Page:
Patterns in Sounds and Shapes

In this lesson, children will listen to and recognize patterns in sounds, actions and shapes.

Lesson for:

(See Step 5: Adapt lesson for toddlers or preschoolers.)

Content Area:


Learning Goals:

This lesson will help toddlers and preschoolers meet the following educational standards:

  • Understand patterns, relations and functions

Learning Targets:

After this lesson, toddlers and preschoolers should be more proficient at:

  • Recognizing and describing and extending patterns such as sequences of sounds and shapes or simple numeric patterns and translating from one representation to another

Patterns in Sounds and Shapes

Lesson plan for toddlers/preschoolers

Step 1: Gather materials.

  • Pasta in three different shapes such as elbow, rigatoni and bowtie pasta. (You might choose to create a Ziploc bag for each child with some of each type of pasta in each bag.)
  • Homemade pasta pattern cards, two per child (Make cards by tracing, drawing or gluing pasta in various patterns on a piece of construction paper or poster board. Make at least two pattern cards for each child: one with a simple sequence such as two elbows, one rigatoni, two elbows, one rigatoni, two elbows, one rigatoni and one with a more complex sequence such as one elbow, two rigatoni, one bowtie, one elbow, two rigatoni, one bowtie, etc. You can even make pasta pattern cards that leave spaces for the more advanced children to fill in the missing pasta in the pattern or continue the pattern with actual pictures to prompt them.

Note: Small parts pose a choking hazard and are not appropriate for children age five or under. Be sure to choose lesson materials that meet safety requirements.

Step 2: Introduce activity.

  1. Say: “I am going to make some sounds/actions that create a pattern. You listen and watch to see if you can recognize a pattern.” Examples of action patterns that children can follow include ones that involve hand-claps, knee slaps, snapping fingers and singing, etc.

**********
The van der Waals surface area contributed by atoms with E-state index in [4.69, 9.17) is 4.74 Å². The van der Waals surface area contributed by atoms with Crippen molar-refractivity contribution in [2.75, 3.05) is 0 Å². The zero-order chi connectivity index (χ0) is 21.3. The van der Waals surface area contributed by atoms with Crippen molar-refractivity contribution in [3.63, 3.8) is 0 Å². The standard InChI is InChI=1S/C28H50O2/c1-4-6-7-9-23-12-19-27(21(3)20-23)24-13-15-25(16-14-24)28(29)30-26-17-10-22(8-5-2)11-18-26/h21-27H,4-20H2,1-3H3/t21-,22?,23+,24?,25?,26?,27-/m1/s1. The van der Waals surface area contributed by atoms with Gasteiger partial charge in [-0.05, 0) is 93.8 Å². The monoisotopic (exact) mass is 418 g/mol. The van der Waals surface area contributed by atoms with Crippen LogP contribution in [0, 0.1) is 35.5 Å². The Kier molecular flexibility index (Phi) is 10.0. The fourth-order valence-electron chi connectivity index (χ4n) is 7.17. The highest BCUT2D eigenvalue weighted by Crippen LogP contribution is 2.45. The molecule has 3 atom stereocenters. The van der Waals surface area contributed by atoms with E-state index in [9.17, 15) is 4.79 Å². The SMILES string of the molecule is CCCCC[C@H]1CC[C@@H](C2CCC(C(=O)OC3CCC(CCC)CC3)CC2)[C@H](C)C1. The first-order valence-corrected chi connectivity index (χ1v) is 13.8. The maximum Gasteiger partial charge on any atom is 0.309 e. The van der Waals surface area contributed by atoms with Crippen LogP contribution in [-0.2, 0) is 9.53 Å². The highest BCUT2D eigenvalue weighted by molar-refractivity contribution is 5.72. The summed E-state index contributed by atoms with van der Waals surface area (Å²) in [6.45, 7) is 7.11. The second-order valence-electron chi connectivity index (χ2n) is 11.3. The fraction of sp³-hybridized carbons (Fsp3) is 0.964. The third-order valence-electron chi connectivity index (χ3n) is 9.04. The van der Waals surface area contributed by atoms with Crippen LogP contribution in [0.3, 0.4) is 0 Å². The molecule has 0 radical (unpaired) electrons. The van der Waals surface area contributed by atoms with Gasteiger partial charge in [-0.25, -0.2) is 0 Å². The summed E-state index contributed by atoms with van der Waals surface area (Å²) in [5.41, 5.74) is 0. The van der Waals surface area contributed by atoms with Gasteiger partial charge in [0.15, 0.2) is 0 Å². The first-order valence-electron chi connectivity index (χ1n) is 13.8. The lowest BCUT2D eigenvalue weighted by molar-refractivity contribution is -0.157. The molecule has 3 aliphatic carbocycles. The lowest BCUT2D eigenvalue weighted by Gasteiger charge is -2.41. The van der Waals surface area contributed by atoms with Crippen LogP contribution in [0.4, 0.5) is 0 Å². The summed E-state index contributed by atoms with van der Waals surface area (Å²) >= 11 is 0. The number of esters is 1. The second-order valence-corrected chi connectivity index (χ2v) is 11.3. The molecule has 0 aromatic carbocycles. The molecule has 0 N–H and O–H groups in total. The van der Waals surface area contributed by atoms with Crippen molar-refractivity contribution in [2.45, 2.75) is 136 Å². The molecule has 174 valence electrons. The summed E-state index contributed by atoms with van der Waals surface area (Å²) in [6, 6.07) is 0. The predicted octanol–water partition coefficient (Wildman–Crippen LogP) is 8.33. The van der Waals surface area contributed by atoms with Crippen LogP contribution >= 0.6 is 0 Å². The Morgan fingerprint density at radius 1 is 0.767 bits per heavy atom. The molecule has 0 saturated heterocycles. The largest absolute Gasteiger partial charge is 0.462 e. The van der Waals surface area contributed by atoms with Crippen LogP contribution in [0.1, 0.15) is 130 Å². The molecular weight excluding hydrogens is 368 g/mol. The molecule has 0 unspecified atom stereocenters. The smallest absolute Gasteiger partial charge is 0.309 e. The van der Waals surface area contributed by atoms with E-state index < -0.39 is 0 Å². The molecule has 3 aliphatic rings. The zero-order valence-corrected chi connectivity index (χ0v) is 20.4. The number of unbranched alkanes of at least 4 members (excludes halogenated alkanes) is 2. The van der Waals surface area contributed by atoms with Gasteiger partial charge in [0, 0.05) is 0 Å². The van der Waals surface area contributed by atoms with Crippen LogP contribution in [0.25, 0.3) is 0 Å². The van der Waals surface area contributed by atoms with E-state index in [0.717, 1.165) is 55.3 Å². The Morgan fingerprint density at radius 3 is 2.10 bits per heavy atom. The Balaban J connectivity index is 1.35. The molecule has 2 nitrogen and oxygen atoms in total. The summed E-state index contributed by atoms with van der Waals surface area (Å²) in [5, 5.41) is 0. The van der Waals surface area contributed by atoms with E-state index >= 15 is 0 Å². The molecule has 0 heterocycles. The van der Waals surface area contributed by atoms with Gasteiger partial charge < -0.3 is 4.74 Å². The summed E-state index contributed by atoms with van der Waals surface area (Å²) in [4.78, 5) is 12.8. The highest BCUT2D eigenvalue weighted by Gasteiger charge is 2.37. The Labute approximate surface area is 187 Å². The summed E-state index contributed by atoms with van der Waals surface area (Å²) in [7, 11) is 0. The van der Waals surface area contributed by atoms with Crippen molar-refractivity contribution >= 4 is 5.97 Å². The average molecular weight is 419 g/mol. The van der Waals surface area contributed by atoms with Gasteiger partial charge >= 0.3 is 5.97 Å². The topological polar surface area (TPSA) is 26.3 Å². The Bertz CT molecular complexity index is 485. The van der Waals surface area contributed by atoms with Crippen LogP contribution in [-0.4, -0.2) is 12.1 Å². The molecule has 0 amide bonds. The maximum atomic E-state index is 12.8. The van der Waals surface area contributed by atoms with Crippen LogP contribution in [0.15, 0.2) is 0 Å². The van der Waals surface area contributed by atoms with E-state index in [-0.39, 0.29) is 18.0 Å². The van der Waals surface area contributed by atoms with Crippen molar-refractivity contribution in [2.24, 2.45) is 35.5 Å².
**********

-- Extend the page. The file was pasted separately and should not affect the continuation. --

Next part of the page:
2. Try using these three action patterns that you can get your students to follow: Clap hands, slap knees (repeat). Snap fingers, clap hands, slap knees (repeat). Slap knees, slap knees, clap hands (repeat). Remind the children that it is NOT a pattern if it is not repeated. It is only through repetition that a pattern is made. Thus, clapping hands and snapping fingers is NOT a pattern. Clapping hands and snapping fingers and repeating the sequence IS a pattern.
  3. Ask the children: “What do you hear? Do you hear any patterns? Why is this a pattern? Why is this NOT a pattern? Can any of you make a sound/action pattern for us?”  Encourage the children to make sound patterns of their own.
  4. Create sequences of sounds/actions that are not patterns to make sure that the children are understanding the difference between non-patterns and patterns. Throughout the lesson, you should be asking the children: “Is this a pattern? Why or why not?”
  5. Demonstrate patterns again, but by using pasta shapes.

Step 3: Engage children in lesson activities.

  1. Say: “We are going to make our own patterns with pasta!”
  2. Show the children the three different pasta shapes that they are going to use. Provide the correct name for each type of pasta.